Poetry Review: “Lying in a Hammock” by James Wright

“What is a poet? An unhappy man who hides deep anguish in his heart, but whose lips are so formed that when the sigh and cry pass through them, it sounds like lovely music…. And people flock around the poet and say: ‘Sing again soon’ – that is, ‘May new sufferings torment your soul but your lips be fashioned as before, for the cry would only frighten us, but the music, that is blissful.”  ~Soren Kierkegaard


"Lake Superior Cairn" (photo by m.a.h. hinton)

“Lake Superior Cairn” (photo by m.a.h. hinton)

When I read James Wright, Kierkegaard’s quote comes quickly to mind. I can think of few poets whose suffering is as palpable and language as beautiful as his. He is the archetype of the suffering artist.

As a poet, Wright was an innovator and counter-cultural. By  ”counter-cutural,” I mean he wrote a kind of poetry that rancounter to the kind of poetry that was most in fashion with his generation… and his generation of critics. All poets suffer, the overlooked poet only suffers more.

Wright spent much time in the North Country and many of his best poems, like this one, center on either the urban bleakness of the Twin Cites or the rich beauty of the Minnesota countryside. One of his gifts was to the ability to see and write about both.

On a bleak, November morning in the North Country. James Wright seems like just the thing.



Lying in a Hammock at William Duffy’s Farm in Pine Island, Minn
Over my head, I see the bronze butterfly,   
Asleep on the black trunk,
Blowing like a leaf in green shadow.   
Down the ravine behind the empty house,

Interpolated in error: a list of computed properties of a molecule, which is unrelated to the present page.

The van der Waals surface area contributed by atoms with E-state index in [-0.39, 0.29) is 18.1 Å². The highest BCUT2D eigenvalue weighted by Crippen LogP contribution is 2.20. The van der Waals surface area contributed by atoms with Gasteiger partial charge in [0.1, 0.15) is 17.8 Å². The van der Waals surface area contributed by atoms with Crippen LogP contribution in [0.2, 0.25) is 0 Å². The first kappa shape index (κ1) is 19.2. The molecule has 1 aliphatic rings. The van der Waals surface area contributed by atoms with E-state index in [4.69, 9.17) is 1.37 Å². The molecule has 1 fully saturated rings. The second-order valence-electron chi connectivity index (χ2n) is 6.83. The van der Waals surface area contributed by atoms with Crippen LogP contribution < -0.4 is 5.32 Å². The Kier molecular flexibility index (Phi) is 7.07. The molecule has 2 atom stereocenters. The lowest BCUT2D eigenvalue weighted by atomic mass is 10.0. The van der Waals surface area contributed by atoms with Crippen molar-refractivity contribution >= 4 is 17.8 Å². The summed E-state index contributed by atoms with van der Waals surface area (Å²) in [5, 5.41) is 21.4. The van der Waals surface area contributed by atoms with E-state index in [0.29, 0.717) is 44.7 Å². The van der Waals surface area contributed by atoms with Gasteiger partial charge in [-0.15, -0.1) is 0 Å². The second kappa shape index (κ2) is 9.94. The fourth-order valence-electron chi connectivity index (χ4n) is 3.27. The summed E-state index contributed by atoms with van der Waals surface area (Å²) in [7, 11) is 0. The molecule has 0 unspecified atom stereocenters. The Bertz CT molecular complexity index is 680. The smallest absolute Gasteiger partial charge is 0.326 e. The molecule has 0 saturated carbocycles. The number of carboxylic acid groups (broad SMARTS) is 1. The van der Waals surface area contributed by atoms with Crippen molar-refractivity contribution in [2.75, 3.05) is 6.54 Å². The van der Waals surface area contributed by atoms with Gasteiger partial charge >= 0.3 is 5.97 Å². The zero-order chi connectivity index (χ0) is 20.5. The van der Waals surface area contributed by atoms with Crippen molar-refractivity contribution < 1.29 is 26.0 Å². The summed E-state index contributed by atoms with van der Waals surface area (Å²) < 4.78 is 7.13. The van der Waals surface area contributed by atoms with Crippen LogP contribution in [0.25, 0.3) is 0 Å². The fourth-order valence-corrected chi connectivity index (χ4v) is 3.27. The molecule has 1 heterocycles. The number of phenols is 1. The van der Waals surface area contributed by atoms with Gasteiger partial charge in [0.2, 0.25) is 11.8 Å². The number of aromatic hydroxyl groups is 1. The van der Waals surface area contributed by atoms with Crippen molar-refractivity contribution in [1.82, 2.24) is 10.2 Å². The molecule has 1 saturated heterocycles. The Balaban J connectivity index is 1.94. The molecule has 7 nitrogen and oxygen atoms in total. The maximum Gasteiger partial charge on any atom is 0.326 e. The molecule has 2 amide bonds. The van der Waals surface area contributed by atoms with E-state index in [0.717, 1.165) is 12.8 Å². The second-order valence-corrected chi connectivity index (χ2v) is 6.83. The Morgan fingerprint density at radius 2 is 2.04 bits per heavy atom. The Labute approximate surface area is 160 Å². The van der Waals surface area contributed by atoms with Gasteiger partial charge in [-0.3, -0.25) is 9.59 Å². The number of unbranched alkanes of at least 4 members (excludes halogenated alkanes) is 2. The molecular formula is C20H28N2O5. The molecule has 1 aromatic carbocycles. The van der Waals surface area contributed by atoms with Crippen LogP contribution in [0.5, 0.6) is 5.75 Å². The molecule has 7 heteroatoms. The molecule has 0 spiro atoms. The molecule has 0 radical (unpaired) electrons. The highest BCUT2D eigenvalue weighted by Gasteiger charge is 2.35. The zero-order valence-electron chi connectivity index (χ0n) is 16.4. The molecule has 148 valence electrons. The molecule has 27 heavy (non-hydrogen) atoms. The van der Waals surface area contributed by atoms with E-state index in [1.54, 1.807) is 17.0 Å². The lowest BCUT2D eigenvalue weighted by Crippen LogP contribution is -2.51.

The cowbells follow one another   
Into the distances of the afternoon.   
To my right,
In a field of sunlight between two pines,   
The droppings of last year’s horses   
Blaze up into golden stones.
I lean back, as the evening darkens and comes on.   
A chicken hawk floats over, looking for home.
I have wasted my life.


Listening with a pencil and my ear, these are the lines I marked:

I lean back, as the evening darkens and comes on.   
A chicken hawk floats over, looking for home.
I have wasted my life


As I have written a number of times before at MontanaWriter, James Wright writes some of the mostluminous lines I know. The first lines of this poem, and of these lines I have highlighted, are an example of this.

Wright seems to be coming into fashion. In the 30-plus years since his death, it seems to me that I have seen his name mentioned more and more often by poets and critics. The weight of his work will insure that his poetry will never be forgotten. In time, I suspect his fame will eclipse that of many of those were much more celebrated and famous during his lifetime. At least it most certainly should.


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